SCSI by gegeshandong


           Small Computers System Interface
         What is SCSI?
Like IDE, an I/O bus standard

Bus: the channel or path between
 the components in a computer.

Developed in 1986, continues to
 evolve today
Incarnations of SCSI standards, 1986 to present

 (Will be explained later in detail, no need to copy yet)
 The origins of SCSI:

Originally developed by Shugart Associates and NCR in 1981

Known as ‘Shugart Associates System Interface” (SASI)

SASI designed to be a high-performance, proprietary bus

American National Standards Institution (ANSI) ratified an
improved version, called SCSI or, ‘small computer system
interface’ in 1986
  Basic Pros/Cons of SCSI:
       Pros of SCSI                      Cons of SCSI
 Fast transfer speeds, up to 320    Configuration and setup more
  megabytes per second                picky and specific to one
 Reliable, durable components
                                     Unlike IDE, few BIOS support
 can connect many devices with a     the standard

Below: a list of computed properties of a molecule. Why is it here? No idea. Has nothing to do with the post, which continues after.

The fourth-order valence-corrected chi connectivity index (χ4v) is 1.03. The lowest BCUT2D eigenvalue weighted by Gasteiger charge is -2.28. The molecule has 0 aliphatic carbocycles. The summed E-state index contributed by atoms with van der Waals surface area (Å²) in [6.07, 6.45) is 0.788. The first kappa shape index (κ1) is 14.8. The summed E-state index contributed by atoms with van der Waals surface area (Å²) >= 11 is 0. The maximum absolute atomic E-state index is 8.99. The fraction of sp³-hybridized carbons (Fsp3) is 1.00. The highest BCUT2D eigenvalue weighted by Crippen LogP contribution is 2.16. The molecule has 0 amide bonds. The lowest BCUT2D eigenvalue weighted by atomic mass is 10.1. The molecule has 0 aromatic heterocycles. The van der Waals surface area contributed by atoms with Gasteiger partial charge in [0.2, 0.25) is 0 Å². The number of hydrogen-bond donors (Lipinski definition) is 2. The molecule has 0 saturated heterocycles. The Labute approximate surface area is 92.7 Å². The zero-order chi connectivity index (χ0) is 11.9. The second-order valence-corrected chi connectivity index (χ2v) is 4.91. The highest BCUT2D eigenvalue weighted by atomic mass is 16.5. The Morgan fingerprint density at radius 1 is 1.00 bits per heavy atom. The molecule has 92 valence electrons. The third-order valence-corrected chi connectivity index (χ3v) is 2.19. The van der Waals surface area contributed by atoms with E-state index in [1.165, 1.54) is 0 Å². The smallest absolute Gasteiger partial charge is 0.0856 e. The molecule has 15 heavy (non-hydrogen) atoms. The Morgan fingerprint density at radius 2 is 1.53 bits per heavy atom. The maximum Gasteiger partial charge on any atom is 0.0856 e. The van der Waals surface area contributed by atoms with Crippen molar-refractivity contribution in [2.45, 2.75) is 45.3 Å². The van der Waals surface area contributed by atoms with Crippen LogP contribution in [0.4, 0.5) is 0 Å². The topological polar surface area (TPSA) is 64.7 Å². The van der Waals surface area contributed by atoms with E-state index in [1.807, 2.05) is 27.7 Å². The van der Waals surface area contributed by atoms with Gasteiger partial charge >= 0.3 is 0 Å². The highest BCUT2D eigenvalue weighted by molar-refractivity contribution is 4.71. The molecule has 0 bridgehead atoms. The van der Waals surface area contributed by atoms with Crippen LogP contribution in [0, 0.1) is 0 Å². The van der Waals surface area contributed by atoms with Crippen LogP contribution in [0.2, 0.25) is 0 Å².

single bus, more than just HDs
                                     Overwhelming number of
 SCSI host cards can be put in       variations in the standard,
  almost any system                   hardware, and connectors

 Full backwards compatibility       No common software interfaces
                                      and protocol
 Evolution of SCSI:

SCSI-1 : 1986, defines the basics of the first SCSI buses,
including cable length, signaling characteristics, commands
and transfer modes.
5 MB/sec data transfer, 8-bit wide bus

The Original platform that SCSI was built around, remained
standard for four years, until 1990

Not incredibly reliable, very confusing command set